"Arbour"

One of the intentionally aged teas, Pu-Erh has a loyal following.


Apr 4th, '12, 15:20
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"Arbour"

by Deragoth » Apr 4th, '12, 15:20

Can somebody please explain to me what means "Arbour" Pu erh please :oops:

Thanks :)

Apr 4th, '12, 15:34
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Re: "Arbour"

by Proinsias » Apr 4th, '12, 15:34

Wild

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Apr 4th, '12, 15:57
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Re: "Arbour"

by Poohblah » Apr 4th, '12, 15:57


Apr 4th, '12, 17:57
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Re: "Arbour"

by shah82 » Apr 4th, '12, 17:57

Arbor does not mean wild.

It's essentially a meaningless term. Treat it as a grade of tea, sort of like FTGFOP.

It's meant to convey a sense, like "organic" that may or may not be true. In this case, it's leaves from tea plants that haven't been pruned low for convenient picking. Again, this doesn't mean much, but what it does probably mean is that this is from eco-habitat or somewhat older plantations that can't be called ancient plantation. However, given the stories and the lies told in pursuit of the sale, one should treat it as nonsense, for the most part.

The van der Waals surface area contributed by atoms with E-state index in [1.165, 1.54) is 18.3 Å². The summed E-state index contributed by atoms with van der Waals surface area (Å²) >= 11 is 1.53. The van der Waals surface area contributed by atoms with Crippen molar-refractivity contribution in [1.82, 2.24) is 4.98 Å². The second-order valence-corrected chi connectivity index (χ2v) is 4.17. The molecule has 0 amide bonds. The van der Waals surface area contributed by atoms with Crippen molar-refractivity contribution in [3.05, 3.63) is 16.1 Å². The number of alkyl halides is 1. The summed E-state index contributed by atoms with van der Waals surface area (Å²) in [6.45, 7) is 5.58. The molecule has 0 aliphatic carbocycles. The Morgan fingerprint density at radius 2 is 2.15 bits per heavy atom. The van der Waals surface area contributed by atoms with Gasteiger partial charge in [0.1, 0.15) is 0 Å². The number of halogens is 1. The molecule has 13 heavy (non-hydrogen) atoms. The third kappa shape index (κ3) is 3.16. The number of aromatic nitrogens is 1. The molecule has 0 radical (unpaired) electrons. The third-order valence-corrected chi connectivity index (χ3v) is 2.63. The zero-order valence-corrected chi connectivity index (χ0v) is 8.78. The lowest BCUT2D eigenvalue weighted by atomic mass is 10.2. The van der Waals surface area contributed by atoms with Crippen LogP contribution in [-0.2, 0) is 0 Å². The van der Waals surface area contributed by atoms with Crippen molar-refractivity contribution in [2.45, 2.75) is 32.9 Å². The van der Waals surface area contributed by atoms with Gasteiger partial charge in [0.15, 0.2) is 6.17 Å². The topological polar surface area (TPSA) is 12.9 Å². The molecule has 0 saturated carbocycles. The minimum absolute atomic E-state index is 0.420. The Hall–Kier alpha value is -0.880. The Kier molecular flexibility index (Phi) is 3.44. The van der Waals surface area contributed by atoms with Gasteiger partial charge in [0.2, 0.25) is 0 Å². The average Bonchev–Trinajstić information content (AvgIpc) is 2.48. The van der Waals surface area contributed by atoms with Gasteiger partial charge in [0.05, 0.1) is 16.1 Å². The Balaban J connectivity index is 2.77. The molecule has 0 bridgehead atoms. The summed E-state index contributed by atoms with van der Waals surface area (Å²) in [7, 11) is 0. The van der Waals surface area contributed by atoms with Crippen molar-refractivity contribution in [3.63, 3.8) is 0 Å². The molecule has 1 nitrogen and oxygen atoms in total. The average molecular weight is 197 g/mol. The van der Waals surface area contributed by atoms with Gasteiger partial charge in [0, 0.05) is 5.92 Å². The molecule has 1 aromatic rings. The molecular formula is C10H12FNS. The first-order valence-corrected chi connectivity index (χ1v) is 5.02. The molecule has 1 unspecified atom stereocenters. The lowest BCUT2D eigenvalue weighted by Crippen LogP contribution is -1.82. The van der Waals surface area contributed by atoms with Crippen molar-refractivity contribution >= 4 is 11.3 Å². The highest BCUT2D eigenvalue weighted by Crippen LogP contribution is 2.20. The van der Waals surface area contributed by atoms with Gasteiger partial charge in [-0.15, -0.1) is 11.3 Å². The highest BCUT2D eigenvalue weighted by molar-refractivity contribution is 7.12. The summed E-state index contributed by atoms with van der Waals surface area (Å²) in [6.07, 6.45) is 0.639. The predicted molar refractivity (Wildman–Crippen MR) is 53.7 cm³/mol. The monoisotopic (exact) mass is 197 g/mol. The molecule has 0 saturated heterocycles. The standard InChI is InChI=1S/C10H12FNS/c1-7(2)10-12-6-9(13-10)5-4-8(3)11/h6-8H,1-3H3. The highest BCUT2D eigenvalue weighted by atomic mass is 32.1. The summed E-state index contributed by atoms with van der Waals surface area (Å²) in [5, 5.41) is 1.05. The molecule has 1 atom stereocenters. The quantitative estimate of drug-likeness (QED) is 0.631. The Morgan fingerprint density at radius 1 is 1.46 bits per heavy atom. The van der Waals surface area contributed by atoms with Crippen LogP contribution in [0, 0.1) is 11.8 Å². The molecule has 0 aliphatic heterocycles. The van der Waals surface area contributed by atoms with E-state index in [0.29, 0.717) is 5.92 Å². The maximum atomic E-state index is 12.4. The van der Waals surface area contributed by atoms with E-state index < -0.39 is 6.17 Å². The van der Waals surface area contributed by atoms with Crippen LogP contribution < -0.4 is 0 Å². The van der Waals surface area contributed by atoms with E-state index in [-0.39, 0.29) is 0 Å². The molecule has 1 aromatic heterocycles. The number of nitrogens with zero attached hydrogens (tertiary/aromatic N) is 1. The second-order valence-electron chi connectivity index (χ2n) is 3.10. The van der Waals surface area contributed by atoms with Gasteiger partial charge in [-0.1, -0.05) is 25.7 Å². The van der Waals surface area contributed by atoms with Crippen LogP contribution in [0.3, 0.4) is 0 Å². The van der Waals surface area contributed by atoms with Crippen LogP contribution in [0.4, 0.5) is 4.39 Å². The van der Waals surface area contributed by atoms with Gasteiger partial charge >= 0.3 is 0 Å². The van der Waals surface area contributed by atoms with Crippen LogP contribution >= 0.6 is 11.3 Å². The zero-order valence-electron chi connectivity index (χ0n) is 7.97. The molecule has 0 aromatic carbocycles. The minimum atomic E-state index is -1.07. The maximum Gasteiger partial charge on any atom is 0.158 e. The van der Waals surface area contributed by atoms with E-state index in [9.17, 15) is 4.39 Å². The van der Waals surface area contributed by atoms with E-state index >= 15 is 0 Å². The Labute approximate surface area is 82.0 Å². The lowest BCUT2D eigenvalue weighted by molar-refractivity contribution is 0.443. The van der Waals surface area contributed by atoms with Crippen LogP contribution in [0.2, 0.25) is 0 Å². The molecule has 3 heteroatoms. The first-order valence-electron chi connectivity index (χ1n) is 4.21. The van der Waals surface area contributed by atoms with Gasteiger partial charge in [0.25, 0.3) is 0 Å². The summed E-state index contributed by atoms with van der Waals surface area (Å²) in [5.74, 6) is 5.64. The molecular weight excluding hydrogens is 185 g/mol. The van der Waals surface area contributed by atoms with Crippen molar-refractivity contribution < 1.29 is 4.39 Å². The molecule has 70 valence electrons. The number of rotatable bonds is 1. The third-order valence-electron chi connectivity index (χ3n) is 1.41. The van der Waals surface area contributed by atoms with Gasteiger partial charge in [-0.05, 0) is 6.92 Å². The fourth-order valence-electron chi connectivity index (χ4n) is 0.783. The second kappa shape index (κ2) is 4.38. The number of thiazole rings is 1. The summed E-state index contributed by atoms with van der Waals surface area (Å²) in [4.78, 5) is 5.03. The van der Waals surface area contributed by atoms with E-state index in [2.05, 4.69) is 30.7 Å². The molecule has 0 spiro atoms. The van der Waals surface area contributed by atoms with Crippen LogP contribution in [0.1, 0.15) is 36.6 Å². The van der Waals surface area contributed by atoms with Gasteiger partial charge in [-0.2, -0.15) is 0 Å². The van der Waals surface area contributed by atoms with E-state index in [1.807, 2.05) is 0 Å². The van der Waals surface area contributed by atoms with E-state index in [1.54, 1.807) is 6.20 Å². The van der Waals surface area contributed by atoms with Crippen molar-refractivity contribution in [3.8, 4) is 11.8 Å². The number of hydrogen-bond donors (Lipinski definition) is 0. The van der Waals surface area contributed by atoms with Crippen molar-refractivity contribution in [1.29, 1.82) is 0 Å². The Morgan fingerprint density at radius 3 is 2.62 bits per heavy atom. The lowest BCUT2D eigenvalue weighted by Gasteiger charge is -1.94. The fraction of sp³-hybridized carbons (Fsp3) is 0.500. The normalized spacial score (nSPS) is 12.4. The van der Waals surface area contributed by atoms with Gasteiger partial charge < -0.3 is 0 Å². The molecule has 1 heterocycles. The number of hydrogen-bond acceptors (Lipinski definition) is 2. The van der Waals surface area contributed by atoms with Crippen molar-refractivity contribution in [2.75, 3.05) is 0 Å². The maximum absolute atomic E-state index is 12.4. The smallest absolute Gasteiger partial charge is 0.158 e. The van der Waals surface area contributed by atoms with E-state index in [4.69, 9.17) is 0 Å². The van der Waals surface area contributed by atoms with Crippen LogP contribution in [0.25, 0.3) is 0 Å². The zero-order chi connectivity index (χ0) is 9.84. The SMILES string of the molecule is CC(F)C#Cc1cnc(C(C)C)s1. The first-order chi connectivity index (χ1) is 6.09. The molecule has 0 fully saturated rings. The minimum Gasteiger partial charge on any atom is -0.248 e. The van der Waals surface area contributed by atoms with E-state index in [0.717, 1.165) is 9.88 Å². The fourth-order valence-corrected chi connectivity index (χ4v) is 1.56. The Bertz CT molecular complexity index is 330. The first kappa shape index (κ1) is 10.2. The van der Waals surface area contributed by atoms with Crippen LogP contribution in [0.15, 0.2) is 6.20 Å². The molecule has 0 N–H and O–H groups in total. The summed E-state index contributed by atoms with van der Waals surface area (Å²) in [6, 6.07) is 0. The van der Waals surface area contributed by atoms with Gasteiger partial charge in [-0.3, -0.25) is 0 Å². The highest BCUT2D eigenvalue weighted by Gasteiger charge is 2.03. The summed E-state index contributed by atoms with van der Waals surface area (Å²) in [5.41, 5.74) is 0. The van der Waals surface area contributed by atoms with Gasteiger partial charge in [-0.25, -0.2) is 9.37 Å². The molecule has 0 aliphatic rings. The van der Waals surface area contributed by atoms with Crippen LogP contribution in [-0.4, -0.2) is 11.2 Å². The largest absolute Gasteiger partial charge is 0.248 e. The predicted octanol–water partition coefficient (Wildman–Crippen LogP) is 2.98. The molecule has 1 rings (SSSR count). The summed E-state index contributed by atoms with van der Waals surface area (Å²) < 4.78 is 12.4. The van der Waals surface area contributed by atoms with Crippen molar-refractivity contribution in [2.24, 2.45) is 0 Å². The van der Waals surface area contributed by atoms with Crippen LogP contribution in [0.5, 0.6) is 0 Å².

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Apr 4th, '12, 20:29
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Re: "Arbour"

by hop_goblin » Apr 4th, '12, 20:29

shah82 wrote:Arbor does not mean wild.

It's essentially a meaningless term. Treat it as a grade of tea, sort of like FTGFOP.

It's meant to convey a sense, like "organic" that may or may not be true. In this case, it's leaves from tea plants that haven't been pruned low for convenient picking. Again, this doesn't mean much, but what it does probably mean is that this is from eco-habitat or somewhat older plantations that can't be called ancient plantation. However, given the stories and the lies told in pursuit of the sale, one should treat it as nonsense, for the most part.
Arbor certainly does have implications with regard to classifying pu. Though you are correct that "arbor" is being thrown around quite freely by producers in today's market. Many producers will classify pu as 'arbor' as a sales pitch for the very reasons you stated.

Prior to the mid 90's only government factories had the authority of producing teas which were made from plantation growths. However, after the gov't lifted restrictions, many producers would find older growths for the production of maocha. Producers used the term 'arbor' to signfiy this point.

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